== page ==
The Arts at the University of Maryland
The recently announced Arts for All initiative at The University of Maryland partners the arts with the sciences, technology and other disciplines to develop new and reimagined curricular and experiential offerings that nurture different ways of thinking to spark dialogue, understanding, problem solving and action. Academic programs in the arts are housed within the College of Arts and Humanities, including the Department of Art, the Department of Art History and Archaeology, and the Department of English M.F.A Program in Creative Writing, and the Schools of Music and Theatre, Dance and Performance Studies. The Honors College: Design Cultures and Creativity program explores the roles and impact of design in our societies and creative practices; we are theorists and thinkers who investigate the digital age through designing, analyzing, and making. The School of Architecture, Preservation and Planning seeks to create and preserve a sustainable built environment that promotes social justice, cultural value, resource conservation, and economic opportunity.
The University of Maryland is also home to many arts-focused or arts-integrative centers, galleries and institutes: the David C. Driskell Center for the Study of Visual Arts and Culture of African Americans and the African Diaspora, the Herman Maril Gallery, the Kibel Gallery, the Linear Gallery, the Maryland Institute for Technology in the Humanities, the Michelle Smith Collaboratory for Visual Culture, the Michelle Smith Performing Arts Library, the UMD Art Gallery, the Stamp Gallery, and the Clarice Smith Performing Arts Center.
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Stephanie Shonekan is professor of ethnomusicology and dean of the College of Arts and Humanities at the University of Maryland. From 2003-2011, she was a faculty member at Columbia College Chicago and was also the director of the Black World Studies Program and the associate director of the Cultural Studies Program. From 2011-2018, she was a faculty member at the University of Missouri in the Black Studies Department and the School of Music. She became chair of the Black Studies department at the University of Missouri from 2015-2018. While at Mizzou, Dr. Shonekan created and ran various programs geared towards inclusion and diversity on campus. For example, she created a campuswide program called Citizenship@Mizzou, a mandatory program for all incoming students to the university. The program was also customized for faculty and staff. She also created The Huddle, a mentoring program for underrepresented faculty across the campus.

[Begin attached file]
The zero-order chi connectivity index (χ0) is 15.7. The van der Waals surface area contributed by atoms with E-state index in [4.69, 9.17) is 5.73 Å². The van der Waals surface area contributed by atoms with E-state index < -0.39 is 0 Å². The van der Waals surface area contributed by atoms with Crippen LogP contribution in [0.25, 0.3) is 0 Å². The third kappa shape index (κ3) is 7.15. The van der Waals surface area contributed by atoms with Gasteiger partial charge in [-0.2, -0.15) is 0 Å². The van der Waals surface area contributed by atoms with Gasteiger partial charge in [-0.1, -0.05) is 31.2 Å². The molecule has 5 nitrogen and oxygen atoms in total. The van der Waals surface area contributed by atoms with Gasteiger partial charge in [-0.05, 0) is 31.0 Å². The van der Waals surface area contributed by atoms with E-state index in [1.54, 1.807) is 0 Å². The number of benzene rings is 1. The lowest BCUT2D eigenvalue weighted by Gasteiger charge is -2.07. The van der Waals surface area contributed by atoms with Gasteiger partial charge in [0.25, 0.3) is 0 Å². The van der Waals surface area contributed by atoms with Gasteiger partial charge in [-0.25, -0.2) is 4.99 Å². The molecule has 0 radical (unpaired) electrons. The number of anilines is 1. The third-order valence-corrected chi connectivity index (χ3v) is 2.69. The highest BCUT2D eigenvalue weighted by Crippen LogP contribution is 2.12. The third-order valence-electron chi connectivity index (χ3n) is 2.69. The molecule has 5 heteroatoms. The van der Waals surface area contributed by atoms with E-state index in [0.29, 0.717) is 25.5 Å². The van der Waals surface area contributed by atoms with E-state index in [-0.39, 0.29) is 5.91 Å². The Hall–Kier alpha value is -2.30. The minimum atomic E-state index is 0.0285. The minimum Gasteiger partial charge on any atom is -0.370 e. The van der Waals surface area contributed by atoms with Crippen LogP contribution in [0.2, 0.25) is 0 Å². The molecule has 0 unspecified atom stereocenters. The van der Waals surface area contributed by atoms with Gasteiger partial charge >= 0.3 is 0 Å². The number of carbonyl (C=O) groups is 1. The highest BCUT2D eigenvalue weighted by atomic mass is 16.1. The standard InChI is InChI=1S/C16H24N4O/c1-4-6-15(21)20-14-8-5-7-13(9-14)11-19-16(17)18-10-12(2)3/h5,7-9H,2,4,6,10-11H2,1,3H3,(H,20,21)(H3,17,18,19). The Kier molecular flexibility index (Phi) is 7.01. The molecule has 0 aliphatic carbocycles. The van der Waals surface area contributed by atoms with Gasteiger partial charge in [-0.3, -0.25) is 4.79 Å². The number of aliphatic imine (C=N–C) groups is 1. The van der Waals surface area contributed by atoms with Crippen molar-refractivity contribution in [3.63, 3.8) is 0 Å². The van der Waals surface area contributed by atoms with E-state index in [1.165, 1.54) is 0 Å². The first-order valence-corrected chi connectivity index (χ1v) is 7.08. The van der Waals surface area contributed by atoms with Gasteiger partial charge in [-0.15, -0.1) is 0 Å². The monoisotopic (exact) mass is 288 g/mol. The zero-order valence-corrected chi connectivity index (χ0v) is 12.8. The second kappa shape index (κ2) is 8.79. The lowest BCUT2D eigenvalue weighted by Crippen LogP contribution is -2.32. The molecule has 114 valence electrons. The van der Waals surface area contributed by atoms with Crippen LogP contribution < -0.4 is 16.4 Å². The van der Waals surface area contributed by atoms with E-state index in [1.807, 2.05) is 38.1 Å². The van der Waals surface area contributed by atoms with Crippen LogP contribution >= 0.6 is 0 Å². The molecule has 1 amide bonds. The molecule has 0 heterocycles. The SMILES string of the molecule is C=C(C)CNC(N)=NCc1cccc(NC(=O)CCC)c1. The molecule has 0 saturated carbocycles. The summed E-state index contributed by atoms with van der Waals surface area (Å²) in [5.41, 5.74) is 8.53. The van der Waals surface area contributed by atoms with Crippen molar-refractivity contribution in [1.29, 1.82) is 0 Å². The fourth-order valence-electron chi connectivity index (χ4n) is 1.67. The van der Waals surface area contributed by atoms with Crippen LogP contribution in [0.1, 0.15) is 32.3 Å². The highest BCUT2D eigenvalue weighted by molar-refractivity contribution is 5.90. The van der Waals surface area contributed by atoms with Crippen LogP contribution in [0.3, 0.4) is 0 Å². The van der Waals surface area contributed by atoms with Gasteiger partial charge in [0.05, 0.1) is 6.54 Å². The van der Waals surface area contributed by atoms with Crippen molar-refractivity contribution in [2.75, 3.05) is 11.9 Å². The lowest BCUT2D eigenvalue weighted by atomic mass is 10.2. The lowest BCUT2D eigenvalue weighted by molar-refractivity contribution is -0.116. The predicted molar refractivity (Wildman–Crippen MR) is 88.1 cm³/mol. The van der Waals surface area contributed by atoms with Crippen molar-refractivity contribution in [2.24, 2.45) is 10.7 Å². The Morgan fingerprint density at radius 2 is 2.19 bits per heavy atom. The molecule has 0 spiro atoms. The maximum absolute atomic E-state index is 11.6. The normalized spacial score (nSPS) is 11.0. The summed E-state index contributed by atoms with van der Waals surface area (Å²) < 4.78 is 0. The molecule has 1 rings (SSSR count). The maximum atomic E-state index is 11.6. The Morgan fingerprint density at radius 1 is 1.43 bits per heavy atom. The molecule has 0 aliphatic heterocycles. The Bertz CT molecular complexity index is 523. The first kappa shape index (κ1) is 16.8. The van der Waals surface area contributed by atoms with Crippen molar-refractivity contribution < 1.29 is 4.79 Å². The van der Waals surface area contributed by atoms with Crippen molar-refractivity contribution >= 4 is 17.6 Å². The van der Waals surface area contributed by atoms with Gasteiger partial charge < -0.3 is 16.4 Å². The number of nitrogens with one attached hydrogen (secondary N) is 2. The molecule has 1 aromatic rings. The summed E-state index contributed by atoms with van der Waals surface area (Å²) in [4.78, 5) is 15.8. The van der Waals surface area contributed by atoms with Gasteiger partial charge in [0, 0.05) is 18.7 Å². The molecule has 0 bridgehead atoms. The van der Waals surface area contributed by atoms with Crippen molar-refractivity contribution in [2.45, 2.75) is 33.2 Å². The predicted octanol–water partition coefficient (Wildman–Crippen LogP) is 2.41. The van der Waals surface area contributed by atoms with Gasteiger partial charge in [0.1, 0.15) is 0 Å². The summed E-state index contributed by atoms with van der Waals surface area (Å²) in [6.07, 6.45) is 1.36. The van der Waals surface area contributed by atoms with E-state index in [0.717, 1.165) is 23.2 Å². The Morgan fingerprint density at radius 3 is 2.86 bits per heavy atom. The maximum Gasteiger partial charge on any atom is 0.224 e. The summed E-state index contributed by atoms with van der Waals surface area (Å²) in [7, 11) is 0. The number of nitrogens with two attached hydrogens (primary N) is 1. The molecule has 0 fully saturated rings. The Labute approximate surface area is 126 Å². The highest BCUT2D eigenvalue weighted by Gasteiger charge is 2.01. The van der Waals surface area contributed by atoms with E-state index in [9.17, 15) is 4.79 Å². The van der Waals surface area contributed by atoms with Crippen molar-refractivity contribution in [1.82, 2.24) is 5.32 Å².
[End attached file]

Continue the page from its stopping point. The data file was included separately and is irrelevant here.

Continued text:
Dr. Shonekan moved to the University of Massachusetts in 2018 as professor and chair of the W.E.B. Du Bois Department of Afro-American Studies. She returned to Mizzou in 2020 as senior associate dean of the College of Arts and Science, before accepting the position at the University of Maryland.
Dr. Shonekan earned a doctorate in ethnomusicology and folklore with a minor in African American studies in 2003 from Indiana University. Her dual heritage combining West Africa with the West Indies allows her to straddle the Black world comfortably. She has published articles and book chapters on afrobeat, Fela Kuti, Nigerian and African American hip-hop, soul music and country music. Her publications explore the nexus where identity, history, culture and music meet. Her books include “The Life of Camilla Williams,” “African American Classical Singer and Opera Diva” (2011), “Soul, Country, and the USA: Race and Identity in American Music Culture” (2015), “Black Lives Matter & Music” (2018) and “Black Resistance in the Americas” (2018). She also wrote and produced an award-winning live action short film based on the mother of Fela Anikulapo Kuti, “Lioness of Lisabi.”
American Conductor Craig Kier has received high praise for his “Tesla-like intensity” and “impeccable orchestral support” while leading performances throughout the United States and on international stages. Since becoming the Director of the Maryland Opera Studio (MOS) at the University of Maryland, Kier has expanded the footprint of the program’s activities, connecting the MOS curriculum and programming to areas across campus and beyond. In addition to his work as a conductor, his research includes the exploration of combining virtual reality with diverse musical genres to increase access to music and how such technologies can be utilized in medicine. His research has been published in the journal Pain and presented at virtual reality conferences throughout the United States.
In 2023, Kier joined the ARHU Dean’s office as Director of the Presidential initiative, Arts for All. In 2020, he was named Artistic and Music Director of the Annapolis Opera, where he continues to lead performances, programming, and community engagement activities.
Kier’s conducting highlights include performances with Houston Grand Opera, San Francisco Opera’s Merola Opera Program, Wolf Trap Opera, Houston Ballet, the Brevard Music Center, Opera Saratoga the Glimmerglass Festival, Central City Opera, Opera Birmingham, Opera Santa Barbara, and the Royal Opera House Muscat, Oman.